Verbal Communication: Advantages and Disadvantages, Functions, and Types

What is Verbal Communication?

Verbal communication is defined as communication to express our views, information, and ideas in the form of sound and words. The spoken part usually involves face-to-face communication. and when people ponder the word communication, they often think about the act of talking.

We rely on verbal communication to exchange messages with one another and develop as individuals. The term verbal communication often evokes the idea of spoken communication, but written communication is also part of verbal communication.

In other words, t is defined as the exchange of information with the use of words, either spoken or written.


Advantages and Disadvantages of Verbal Communication

  1. Advantages of Verbal Communication
  2. Disadvantages of Verbal Communication

Advantages of Verbal Communication

  1. It is the least time consuming, is more direct, simple and the least expensive.
  2. It is more communicative and effective.
  3. It provides an immediate feedback.
  4. Since every information cannot be put into writing, most of it is conveyed by means of oral instructions, mutual discussions and telephonic conversations.

Disadvantages of Verbal Communication

  1. Verbal talks may often be distorted if there is some cause of indifference between the receiver and the sender.
  2. Due to various communication gaps, as a result of status and other physical or personal barriers communication is incomplete.
  3. Not convenient for long messages.
  4. Spontaneous responses may not be carefully thought.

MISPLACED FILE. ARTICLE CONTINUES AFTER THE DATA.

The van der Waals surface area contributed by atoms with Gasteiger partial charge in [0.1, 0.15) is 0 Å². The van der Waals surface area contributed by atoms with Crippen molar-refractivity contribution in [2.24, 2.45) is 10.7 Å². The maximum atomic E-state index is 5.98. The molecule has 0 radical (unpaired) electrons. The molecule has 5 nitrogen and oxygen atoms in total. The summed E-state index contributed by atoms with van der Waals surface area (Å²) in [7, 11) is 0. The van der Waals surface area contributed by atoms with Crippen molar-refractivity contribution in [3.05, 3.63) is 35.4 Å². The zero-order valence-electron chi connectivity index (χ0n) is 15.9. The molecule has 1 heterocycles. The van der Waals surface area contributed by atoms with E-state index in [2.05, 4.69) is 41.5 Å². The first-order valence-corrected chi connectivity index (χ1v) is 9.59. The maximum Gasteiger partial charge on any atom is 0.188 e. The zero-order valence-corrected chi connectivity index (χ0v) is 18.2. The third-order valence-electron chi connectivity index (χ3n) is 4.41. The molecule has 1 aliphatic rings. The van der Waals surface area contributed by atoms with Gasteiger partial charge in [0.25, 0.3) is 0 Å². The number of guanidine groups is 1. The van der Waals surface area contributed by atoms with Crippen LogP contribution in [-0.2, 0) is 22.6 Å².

5. The spoken words can be more easily misunderstood than the written words.

Types of Verbal Communication

These are the following types of verbal communication:

  1. Intrapersonal Communication
  2. Interpersonal Communication
  3. Oral Communication
  4. Public Communication

Intrapersonal Communication

Intrapersonal Communication Is the kind of communication that occurs within us. It includes individual reflection, meditation, and contemplation. Intrapersonal communication includes prayers addressed to the divine though some authors describe communication with the divine as Transpersonal Communication.

In other words, Intrapersonal communication is communication within us. It is also called as internal communication. It includes self-thinking, analysis, thoughts, assessments, etc. associated with the inner state of mind. The person’s internal thoughts or feelings play a vital role in intrapersonal communication. It also includes various activities, such as solo speaking, solo writing, solo dancing, concentration, and self-awareness.

Interpersonal Communication

Interpersonal communication takes place between two persons. This includes dialogue, conversation or exchange of views between two persons without using any technological devices like the telephone. It is direct, intimate and consists of verbal interaction or gestures.